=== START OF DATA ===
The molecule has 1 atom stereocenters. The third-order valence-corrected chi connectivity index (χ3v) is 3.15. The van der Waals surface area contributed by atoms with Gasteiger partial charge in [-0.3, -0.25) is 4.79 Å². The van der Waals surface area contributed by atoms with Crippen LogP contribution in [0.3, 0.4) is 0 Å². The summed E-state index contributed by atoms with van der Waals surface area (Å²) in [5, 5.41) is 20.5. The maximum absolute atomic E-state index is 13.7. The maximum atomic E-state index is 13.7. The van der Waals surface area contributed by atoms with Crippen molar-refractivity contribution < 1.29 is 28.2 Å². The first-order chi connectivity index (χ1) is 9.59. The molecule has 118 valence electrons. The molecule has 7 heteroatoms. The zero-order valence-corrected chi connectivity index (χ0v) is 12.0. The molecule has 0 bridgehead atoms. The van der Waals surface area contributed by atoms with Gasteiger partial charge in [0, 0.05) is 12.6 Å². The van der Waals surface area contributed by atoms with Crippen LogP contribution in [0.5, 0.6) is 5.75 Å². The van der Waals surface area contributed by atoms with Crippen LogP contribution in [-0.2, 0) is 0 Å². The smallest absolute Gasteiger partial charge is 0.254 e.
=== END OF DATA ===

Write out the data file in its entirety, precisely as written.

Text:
The molecule has 1 atom stereocenters. The third-order valence-corrected chi connectivity index (χ3v) is 3.15. The van der Waals surface area contributed by atoms with Gasteiger partial charge in [-0.3, -0.25) is 4.79 Å². The van der Waals surface area contributed by atoms with Crippen LogP contribution in [0.3, 0.4) is 0 Å². The summed E-state index contributed by atoms with van der Waals surface area (Å²) in [5, 5.41) is 20.5. The maximum absolute atomic E-state index is 13.7. The maximum atomic E-state index is 13.7. The van der Waals surface area contributed by atoms with Crippen molar-refractivity contribution < 1.29 is 28.2 Å². The first-order chi connectivity index (χ1) is 9.59. The molecule has 118 valence electrons. The molecule has 7 heteroatoms. The zero-order valence-corrected chi connectivity index (χ0v) is 12.0. The molecule has 0 bridgehead atoms. The van der Waals surface area contributed by atoms with Gasteiger partial charge in [0, 0.05) is 12.6 Å². The van der Waals surface area contributed by atoms with Crippen LogP contribution in [0.5, 0.6) is 5.75 Å². The van der Waals surface area contributed by atoms with Crippen LogP contribution in [-0.2, 0) is 0 Å². The smallest absolute Gasteiger partial charge is 0.254 e.